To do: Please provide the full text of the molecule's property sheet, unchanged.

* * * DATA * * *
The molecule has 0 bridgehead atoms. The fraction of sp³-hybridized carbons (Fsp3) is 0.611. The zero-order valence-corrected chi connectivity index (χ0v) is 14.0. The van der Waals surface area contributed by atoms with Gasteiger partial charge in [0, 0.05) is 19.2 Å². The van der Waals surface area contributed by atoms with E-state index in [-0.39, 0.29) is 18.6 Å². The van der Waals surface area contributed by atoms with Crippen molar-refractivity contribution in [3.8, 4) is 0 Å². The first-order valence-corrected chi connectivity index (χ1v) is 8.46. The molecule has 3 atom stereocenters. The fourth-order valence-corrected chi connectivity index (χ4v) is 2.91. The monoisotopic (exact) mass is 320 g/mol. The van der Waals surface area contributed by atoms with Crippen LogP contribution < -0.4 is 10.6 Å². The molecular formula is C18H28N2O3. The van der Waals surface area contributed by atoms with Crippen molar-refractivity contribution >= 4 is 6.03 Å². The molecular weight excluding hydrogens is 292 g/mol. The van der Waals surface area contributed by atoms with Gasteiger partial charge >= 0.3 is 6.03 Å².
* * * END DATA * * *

The molecule has 0 bridgehead atoms. The fraction of sp³-hybridized carbons (Fsp3) is 0.611. The zero-order valence-corrected chi connectivity index (χ0v) is 14.0. The van der Waals surface area contributed by atoms with Gasteiger partial charge in [0, 0.05) is 19.2 Å². The van der Waals surface area contributed by atoms with E-state index in [-0.39, 0.29) is 18.6 Å². The van der Waals surface area contributed by atoms with Crippen molar-refractivity contribution in [3.8, 4) is 0 Å². The first-order valence-corrected chi connectivity index (χ1v) is 8.46. The molecule has 3 atom stereocenters. The fourth-order valence-corrected chi connectivity index (χ4v) is 2.91. The monoisotopic (exact) mass is 320 g/mol. The van der Waals surface area contributed by atoms with Crippen LogP contribution < -0.4 is 10.6 Å². The molecular formula is C18H28N2O3. The van der Waals surface area contributed by atoms with Crippen molar-refractivity contribution >= 4 is 6.03 Å². The molecular weight excluding hydrogens is 292 g/mol. The van der Waals surface area contributed by atoms with Gasteiger partial charge >= 0.3 is 6.03 Å².